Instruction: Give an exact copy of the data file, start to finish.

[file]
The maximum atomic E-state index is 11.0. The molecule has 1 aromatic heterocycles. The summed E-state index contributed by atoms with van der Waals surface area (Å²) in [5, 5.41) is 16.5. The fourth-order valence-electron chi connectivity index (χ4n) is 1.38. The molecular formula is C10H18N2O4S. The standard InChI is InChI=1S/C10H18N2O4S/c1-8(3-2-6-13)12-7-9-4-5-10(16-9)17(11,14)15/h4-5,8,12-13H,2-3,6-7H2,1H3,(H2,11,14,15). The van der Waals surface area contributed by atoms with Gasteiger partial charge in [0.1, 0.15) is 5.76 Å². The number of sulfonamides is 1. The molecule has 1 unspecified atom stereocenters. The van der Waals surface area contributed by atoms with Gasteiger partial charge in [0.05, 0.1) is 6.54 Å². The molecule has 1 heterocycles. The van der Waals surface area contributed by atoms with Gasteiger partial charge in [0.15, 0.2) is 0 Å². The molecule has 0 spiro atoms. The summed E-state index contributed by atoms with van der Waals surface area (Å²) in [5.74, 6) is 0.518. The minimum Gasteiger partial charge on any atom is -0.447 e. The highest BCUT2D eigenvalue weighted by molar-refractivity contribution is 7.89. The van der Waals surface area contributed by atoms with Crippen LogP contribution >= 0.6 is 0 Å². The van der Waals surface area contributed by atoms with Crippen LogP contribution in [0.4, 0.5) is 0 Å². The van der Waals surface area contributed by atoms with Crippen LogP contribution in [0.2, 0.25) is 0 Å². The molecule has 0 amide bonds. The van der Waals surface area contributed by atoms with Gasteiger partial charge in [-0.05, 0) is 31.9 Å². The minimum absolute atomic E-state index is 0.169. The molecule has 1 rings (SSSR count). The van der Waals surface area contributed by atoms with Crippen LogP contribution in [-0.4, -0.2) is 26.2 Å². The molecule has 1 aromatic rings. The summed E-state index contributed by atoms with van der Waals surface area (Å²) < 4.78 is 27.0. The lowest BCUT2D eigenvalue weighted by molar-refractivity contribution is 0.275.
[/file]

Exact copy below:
The maximum atomic E-state index is 11.0. The molecule has 1 aromatic heterocycles. The summed E-state index contributed by atoms with van der Waals surface area (Å²) in [5, 5.41) is 16.5. The fourth-order valence-electron chi connectivity index (χ4n) is 1.38. The molecular formula is C10H18N2O4S. The standard InChI is InChI=1S/C10H18N2O4S/c1-8(3-2-6-13)12-7-9-4-5-10(16-9)17(11,14)15/h4-5,8,12-13H,2-3,6-7H2,1H3,(H2,11,14,15). The van der Waals surface area contributed by atoms with Gasteiger partial charge in [0.1, 0.15) is 5.76 Å². The number of sulfonamides is 1. The molecule has 1 unspecified atom stereocenters. The van der Waals surface area contributed by atoms with Gasteiger partial charge in [0.05, 0.1) is 6.54 Å². The molecule has 1 heterocycles. The van der Waals surface area contributed by atoms with Gasteiger partial charge in [0.15, 0.2) is 0 Å². The molecule has 0 spiro atoms. The summed E-state index contributed by atoms with van der Waals surface area (Å²) in [5.74, 6) is 0.518. The minimum Gasteiger partial charge on any atom is -0.447 e. The highest BCUT2D eigenvalue weighted by molar-refractivity contribution is 7.89. The van der Waals surface area contributed by atoms with Crippen LogP contribution >= 0.6 is 0 Å². The van der Waals surface area contributed by atoms with Crippen LogP contribution in [0.4, 0.5) is 0 Å². The van der Waals surface area contributed by atoms with Crippen LogP contribution in [0.2, 0.25) is 0 Å². The molecule has 0 amide bonds. The van der Waals surface area contributed by atoms with Gasteiger partial charge in [-0.05, 0) is 31.9 Å². The minimum absolute atomic E-state index is 0.169. The molecule has 1 rings (SSSR count). The van der Waals surface area contributed by atoms with Crippen LogP contribution in [-0.4, -0.2) is 26.2 Å². The molecule has 1 aromatic rings. The summed E-state index contributed by atoms with van der Waals surface area (Å²) < 4.78 is 27.0. The lowest BCUT2D eigenvalue weighted by molar-refractivity contribution is 0.275.